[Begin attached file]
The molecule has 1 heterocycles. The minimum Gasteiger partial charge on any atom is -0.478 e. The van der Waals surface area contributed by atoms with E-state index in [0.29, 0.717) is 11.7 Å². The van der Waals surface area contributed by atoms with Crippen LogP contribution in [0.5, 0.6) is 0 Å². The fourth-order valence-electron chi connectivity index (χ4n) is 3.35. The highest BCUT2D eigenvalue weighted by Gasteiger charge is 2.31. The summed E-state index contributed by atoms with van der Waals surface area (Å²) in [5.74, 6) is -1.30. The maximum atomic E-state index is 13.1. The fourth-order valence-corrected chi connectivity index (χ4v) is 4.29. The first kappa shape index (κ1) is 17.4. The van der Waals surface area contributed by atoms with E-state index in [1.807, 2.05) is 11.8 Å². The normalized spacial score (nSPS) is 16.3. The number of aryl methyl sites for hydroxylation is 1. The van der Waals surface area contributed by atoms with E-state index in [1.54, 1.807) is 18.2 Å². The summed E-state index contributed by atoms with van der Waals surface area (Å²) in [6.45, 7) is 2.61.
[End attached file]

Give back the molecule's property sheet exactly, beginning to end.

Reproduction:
The molecule has 1 heterocycles. The minimum Gasteiger partial charge on any atom is -0.478 e. The van der Waals surface area contributed by atoms with E-state index in [0.29, 0.717) is 11.7 Å². The van der Waals surface area contributed by atoms with Crippen LogP contribution in [0.5, 0.6) is 0 Å². The fourth-order valence-electron chi connectivity index (χ4n) is 3.35. The highest BCUT2D eigenvalue weighted by Gasteiger charge is 2.31. The summed E-state index contributed by atoms with van der Waals surface area (Å²) in [5.74, 6) is -1.30. The maximum atomic E-state index is 13.1. The fourth-order valence-corrected chi connectivity index (χ4v) is 4.29. The first kappa shape index (κ1) is 17.4. The van der Waals surface area contributed by atoms with E-state index in [1.807, 2.05) is 11.8 Å². The normalized spacial score (nSPS) is 16.3. The number of aryl methyl sites for hydroxylation is 1. The van der Waals surface area contributed by atoms with E-state index in [1.54, 1.807) is 18.2 Å². The summed E-state index contributed by atoms with van der Waals surface area (Å²) in [6.45, 7) is 2.61.